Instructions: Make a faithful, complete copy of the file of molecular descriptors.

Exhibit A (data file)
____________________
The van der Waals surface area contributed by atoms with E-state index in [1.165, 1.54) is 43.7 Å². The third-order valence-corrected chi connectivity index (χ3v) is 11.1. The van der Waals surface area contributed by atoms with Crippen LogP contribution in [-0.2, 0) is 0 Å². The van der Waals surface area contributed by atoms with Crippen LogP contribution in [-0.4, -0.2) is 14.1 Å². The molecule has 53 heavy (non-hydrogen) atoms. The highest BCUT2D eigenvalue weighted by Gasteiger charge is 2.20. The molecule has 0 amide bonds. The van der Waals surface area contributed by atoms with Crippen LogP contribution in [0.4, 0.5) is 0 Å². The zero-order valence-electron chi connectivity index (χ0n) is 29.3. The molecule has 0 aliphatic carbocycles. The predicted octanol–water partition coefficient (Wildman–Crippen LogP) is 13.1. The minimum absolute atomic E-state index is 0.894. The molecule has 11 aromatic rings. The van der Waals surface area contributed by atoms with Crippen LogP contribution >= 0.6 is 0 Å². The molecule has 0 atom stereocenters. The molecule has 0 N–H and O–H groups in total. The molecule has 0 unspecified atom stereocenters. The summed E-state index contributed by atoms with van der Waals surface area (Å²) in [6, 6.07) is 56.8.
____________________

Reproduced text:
The van der Waals surface area contributed by atoms with E-state index in [1.165, 1.54) is 43.7 Å². The third-order valence-corrected chi connectivity index (χ3v) is 11.1. The van der Waals surface area contributed by atoms with Crippen LogP contribution in [-0.2, 0) is 0 Å². The van der Waals surface area contributed by atoms with Crippen LogP contribution in [-0.4, -0.2) is 14.1 Å². The molecule has 53 heavy (non-hydrogen) atoms. The highest BCUT2D eigenvalue weighted by Gasteiger charge is 2.20. The molecule has 0 amide bonds. The van der Waals surface area contributed by atoms with Crippen LogP contribution in [0.4, 0.5) is 0 Å². The zero-order valence-electron chi connectivity index (χ0n) is 29.3. The molecule has 0 aliphatic carbocycles. The predicted octanol–water partition coefficient (Wildman–Crippen LogP) is 13.1. The minimum absolute atomic E-state index is 0.894. The molecule has 11 aromatic rings. The van der Waals surface area contributed by atoms with Crippen LogP contribution >= 0.6 is 0 Å². The molecule has 0 atom stereocenters. The molecule has 0 N–H and O–H groups in total. The molecule has 0 unspecified atom stereocenters. The summed E-state index contributed by atoms with van der Waals surface area (Å²) in [6, 6.07) is 56.8.